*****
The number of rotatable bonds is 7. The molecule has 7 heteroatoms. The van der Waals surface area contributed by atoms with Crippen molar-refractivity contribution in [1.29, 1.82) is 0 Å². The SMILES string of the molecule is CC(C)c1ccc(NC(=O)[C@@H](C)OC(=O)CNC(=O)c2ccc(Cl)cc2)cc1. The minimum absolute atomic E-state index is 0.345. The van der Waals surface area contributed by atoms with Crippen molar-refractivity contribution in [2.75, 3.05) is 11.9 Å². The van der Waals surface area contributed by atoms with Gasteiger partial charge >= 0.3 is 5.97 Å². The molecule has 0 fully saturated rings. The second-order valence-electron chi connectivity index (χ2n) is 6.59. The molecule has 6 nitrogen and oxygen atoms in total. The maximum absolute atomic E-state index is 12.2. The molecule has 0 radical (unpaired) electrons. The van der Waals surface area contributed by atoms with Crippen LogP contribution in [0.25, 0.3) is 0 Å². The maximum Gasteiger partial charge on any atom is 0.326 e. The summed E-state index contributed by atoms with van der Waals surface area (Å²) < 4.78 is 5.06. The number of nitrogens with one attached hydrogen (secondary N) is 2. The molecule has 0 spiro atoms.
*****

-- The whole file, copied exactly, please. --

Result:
The number of rotatable bonds is 7. The molecule has 7 heteroatoms. The van der Waals surface area contributed by atoms with Crippen molar-refractivity contribution in [1.29, 1.82) is 0 Å². The SMILES string of the molecule is CC(C)c1ccc(NC(=O)[C@@H](C)OC(=O)CNC(=O)c2ccc(Cl)cc2)cc1. The minimum absolute atomic E-state index is 0.345. The van der Waals surface area contributed by atoms with Crippen molar-refractivity contribution in [2.75, 3.05) is 11.9 Å². The van der Waals surface area contributed by atoms with Gasteiger partial charge >= 0.3 is 5.97 Å². The molecule has 0 fully saturated rings. The second-order valence-electron chi connectivity index (χ2n) is 6.59. The molecule has 6 nitrogen and oxygen atoms in total. The maximum absolute atomic E-state index is 12.2. The molecule has 0 radical (unpaired) electrons. The van der Waals surface area contributed by atoms with Crippen LogP contribution in [0.25, 0.3) is 0 Å². The maximum Gasteiger partial charge on any atom is 0.326 e. The summed E-state index contributed by atoms with van der Waals surface area (Å²) < 4.78 is 5.06. The number of nitrogens with one attached hydrogen (secondary N) is 2. The molecule has 0 spiro atoms.